“There She Goes”
This song came to me as I watched my daughter drive away into the night back to an impossible situation that I could not help her with. So I had to let her go.

“I Love You”
This song was written by Beau and myself. He wrote the chorus while sitting in the swing under an apple tree in our back garden when we lived in Ireland. He had just turned eight. There is a photograph of him at work in the swing. He had my white Strat in his lap and was playing an open E. He finished it and came in and said, “hey Dad listen to this that I just wrote”. And he started singing, “I love you, I love the way you always make me feel. I love you, I love you.” I finished it and recorded it in Mississippi.
I’m playing the acoustic, main electric rhythm and lead guitar and Buddy Miller is doing the fills. I love the ending. The acoustic guitar has a lovely little melody and Ashley is singing at the end, “I love you, I love you”. I can’t express my feelings with words as to what this means to me. Except that I will always be able to hear her sing and say, “I love you” to me.

“Born to Sing the Blues”
My daughter was about four and had just learned to write. One evening I was down stairs sitting on the couch playing my guitar. As usual, I was in the doghouse with her mother again. I was playing a very cool little something when up walks Ashley with pencil in hand and a piece of paper that she had been writing on. She handed it to me and said, “Here Daddy, this is you”. It read, Born To Sing The Blues. I couldn’t believe it! I wrote the song right then and there. I have written two really great songs that were both started by each of my children when they were just that. Children. What an inspiration they were.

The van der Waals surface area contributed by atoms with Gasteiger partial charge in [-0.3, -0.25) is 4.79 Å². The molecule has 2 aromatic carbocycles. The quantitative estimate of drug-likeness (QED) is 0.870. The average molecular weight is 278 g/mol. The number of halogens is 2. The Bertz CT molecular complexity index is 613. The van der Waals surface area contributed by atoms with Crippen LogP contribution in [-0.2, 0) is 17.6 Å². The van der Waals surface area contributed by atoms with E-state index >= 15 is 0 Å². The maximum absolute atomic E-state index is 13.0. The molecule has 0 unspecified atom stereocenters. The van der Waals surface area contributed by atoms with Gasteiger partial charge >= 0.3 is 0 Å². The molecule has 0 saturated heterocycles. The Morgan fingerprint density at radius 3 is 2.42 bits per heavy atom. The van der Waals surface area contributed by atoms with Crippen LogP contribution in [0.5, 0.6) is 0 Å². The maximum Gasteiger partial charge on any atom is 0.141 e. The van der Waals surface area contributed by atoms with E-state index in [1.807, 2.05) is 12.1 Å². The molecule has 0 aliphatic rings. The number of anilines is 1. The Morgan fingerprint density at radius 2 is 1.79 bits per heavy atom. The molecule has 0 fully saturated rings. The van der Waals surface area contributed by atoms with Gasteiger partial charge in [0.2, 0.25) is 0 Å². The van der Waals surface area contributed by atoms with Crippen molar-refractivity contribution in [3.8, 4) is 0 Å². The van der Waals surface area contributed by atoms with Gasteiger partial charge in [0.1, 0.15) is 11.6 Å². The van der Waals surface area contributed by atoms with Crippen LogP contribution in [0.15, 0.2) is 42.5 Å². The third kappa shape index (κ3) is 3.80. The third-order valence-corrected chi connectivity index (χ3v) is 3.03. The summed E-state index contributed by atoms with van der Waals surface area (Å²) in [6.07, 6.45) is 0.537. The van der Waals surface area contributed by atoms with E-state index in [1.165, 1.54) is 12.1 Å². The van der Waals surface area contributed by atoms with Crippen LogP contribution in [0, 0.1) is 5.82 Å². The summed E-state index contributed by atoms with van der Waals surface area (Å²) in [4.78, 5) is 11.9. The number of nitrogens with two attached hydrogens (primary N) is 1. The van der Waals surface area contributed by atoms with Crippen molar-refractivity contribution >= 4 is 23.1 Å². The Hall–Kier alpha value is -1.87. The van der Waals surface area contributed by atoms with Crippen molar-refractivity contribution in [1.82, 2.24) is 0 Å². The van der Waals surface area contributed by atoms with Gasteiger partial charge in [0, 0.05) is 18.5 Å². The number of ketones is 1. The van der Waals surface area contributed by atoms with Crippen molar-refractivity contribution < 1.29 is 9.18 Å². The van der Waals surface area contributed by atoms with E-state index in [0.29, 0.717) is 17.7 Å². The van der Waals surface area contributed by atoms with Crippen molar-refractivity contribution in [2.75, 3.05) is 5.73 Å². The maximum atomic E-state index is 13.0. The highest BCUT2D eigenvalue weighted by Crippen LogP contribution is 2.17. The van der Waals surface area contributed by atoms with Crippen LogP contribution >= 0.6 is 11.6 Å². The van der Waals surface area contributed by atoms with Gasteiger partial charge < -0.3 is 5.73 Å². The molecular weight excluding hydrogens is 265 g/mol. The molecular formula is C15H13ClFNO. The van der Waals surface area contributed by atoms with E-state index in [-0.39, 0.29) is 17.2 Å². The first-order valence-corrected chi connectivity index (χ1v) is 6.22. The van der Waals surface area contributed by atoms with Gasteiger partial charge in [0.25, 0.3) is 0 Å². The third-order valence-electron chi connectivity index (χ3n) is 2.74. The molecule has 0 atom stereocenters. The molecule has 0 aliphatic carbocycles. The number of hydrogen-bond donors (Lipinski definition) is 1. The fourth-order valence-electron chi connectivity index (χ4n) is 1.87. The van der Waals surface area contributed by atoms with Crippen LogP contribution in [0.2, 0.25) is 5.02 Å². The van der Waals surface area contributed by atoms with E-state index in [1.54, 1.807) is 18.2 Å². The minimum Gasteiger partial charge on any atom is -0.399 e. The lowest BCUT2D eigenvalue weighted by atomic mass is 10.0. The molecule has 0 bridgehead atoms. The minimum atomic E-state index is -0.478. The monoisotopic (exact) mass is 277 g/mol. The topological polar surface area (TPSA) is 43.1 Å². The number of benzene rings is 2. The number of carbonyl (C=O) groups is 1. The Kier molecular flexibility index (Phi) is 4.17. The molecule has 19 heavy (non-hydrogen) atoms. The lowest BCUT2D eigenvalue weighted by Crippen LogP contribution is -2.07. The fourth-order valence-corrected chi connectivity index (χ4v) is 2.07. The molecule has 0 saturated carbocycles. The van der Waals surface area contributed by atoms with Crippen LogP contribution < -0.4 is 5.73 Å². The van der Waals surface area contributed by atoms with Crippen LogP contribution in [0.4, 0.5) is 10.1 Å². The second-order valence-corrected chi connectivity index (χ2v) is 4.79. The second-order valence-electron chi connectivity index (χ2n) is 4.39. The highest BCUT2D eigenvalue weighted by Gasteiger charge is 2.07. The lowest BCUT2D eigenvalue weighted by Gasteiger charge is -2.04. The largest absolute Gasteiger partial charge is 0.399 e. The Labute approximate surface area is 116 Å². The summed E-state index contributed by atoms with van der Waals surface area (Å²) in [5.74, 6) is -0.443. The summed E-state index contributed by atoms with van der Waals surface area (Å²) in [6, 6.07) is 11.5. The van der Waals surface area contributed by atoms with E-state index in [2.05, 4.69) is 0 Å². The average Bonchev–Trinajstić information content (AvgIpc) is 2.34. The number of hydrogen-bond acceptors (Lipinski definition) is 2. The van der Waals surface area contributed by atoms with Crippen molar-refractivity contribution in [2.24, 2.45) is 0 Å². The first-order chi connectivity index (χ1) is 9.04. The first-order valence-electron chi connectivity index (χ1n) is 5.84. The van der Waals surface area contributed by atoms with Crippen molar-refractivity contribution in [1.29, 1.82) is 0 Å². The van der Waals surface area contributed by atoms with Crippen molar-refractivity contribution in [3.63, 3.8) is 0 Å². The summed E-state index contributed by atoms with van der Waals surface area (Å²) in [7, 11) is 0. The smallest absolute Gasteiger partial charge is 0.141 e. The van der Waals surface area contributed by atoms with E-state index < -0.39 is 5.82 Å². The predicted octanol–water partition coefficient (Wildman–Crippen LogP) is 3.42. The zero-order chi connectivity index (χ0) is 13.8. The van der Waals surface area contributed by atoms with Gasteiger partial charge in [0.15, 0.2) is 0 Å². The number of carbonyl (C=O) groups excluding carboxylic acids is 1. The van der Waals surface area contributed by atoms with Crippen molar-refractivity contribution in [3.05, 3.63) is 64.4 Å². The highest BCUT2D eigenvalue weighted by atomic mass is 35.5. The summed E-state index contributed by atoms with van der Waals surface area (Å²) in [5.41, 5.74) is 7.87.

“Standing In The Rain”
This is one of my favorite songs. I really was standing in the rain when the inspiration for this came to me. Buddy Miller plays the tenor guitar and the mandolin on this. I’m playing the acoustic guitar. The rain storm was taking place while we were recording. So I had some mikes set up on the porch recording it while it was all happening. Thunder, lightening, rain and all.


4 comentários :

Marcello 'Maddy Lee' disse...

Graaaaaaaaande SóSomDuBão!
Cara, como eu ainda não conhecia seu blog?!?! rsrs Já vou adicionar lá no Pântano.
Agora, só não achei a tal Rua Augusta que você disse e vou declinar ao etanol, mas se tiver um cafezinho ou um guaraná Antarctica tô dentro! rsrs
Depois voltarei aqui para explorar devidamente tantas ótimas postagens.
Grande abraço.

Only Good Song disse...

Seu mL,

Guaraná faz mal por causa do excesso de açucar. Café tb pela cafeína.
Aki só alcool (etílico, hidratado, de cereais e até anidro) rs
Explore bem que aki tem algumas coisinhas que ainda não haviam estado na net. QQ problema (ou não) é só avisar

[] pra vc tb

Marcello 'Maddy Lee' disse...

Sigo uma política: café e cigarro, só feito na hora!! rsrs O guaraná Antarctica é a glicose da larica... rsrsrs Infelizmente sou fraquíssimo nos prazeres etílicos; só aproveito uma ou duas doses, muito bem saboreadas; mais que isso, fico mals e com sono, aí não aproveito nada - pelo menos, ficando careta, posso lembrar de todas as piadas... rsrsrsrs
É isso, grande abraço, long live rock & roll!

Only Good Song disse...

E esteja sempre presente